Malware Couples with Backdoor Trojan

Monday, February 2, 2015 @ 05:02 PM gHale

A piece of malware focused on attacking Active Directory may actually have a connection to a separate malware family used in attacks against victims in the U.S. and Vietnam, Symantec researchers said.

“Symantec has analyzed Trojan.Skelky (Skeleton Key) and found that it may be linked to the Backdoor.Winnti malware family,” said Symantec researcher Gavin O’Gorman.

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“The attackers behind the Trojan.Skelky campaign appear to have been using the malware in conjunction with this back door threat,” he said in a blog. “It’s unclear if the malware family Backdoor.Winnti is used by one attack group or many groups”

Backdoor.Winnti has seen action in the past in a number of different campaigns, in particular against Asian gaming companies, Symantec said. Symantec does not know if one set of attackers or many are using the malware.

Earlier this month, researchers from Dell SecureWorks identified malware they called “Skeleton Key.” The malware was on a client network that used single-factor authentication for access to webmail and VPN – giving the attacker access to remote access services. The malware deployed as an in-memory patch on a victim’s Active Directory domain controllers, said researchers at Dell SecureWorks. In the cases they found, the attackers used the PsExec tool to run the Skeleton Key DLL remotely on the target domain controllers using the rundll32 command.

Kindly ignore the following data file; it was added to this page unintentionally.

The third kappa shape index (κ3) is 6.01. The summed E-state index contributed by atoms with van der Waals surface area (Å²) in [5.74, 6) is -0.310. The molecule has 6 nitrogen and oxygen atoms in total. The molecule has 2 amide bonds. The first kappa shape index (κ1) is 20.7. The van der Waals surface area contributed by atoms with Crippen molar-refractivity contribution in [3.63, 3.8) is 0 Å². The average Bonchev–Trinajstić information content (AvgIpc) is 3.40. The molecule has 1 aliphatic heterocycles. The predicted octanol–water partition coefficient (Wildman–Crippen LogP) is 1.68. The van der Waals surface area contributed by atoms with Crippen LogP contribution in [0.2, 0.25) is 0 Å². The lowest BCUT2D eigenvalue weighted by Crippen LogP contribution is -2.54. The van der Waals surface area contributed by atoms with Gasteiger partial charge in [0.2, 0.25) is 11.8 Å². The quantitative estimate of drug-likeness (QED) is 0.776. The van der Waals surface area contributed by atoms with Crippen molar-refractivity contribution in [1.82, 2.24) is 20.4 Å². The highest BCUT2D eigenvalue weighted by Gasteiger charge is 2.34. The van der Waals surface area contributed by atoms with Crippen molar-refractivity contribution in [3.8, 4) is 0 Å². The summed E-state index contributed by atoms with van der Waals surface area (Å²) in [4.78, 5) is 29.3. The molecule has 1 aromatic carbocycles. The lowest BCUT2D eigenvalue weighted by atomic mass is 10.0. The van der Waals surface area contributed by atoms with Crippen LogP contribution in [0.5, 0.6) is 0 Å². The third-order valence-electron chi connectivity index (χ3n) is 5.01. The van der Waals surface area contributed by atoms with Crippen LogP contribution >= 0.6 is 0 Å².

When Dell SecureWorks researchers revealed their data on Skeleton Key, they said the Skeleton Key samples lacked persistence and had to end up redeployed when a domain controller restarted. Between eight hours and eight days of a restart, the bad guys used other remote access malware already deployed on the victim’s network to redeploy Skeleton Key on the domain controllers, the researchers said.

According to Symantec’s telemetry, Skeleton Key malware was on compromised computers in five organizations with offices in the United States and Vietnam, O’Gorman said. Symantec does not know the exact nature and names of the affected organizations, however the first activity was in January 2013 and lasted until November 2013.

“In November 2013, the attackers increased their usage of the tool and have been active ever since,” O’Gorman said. “Four more variants of Trojan.Skelky were discovered as well as additional file names used by the attackers.”

Since the first observed use of the tool to the present, the attackers have consistently used the same password. This is the case with three different variants of the tool, O’Gorman said. The regular use of the same password across multiple variants means it is likely that only one group of attackers had been using the tool until at least January 2015, he said.

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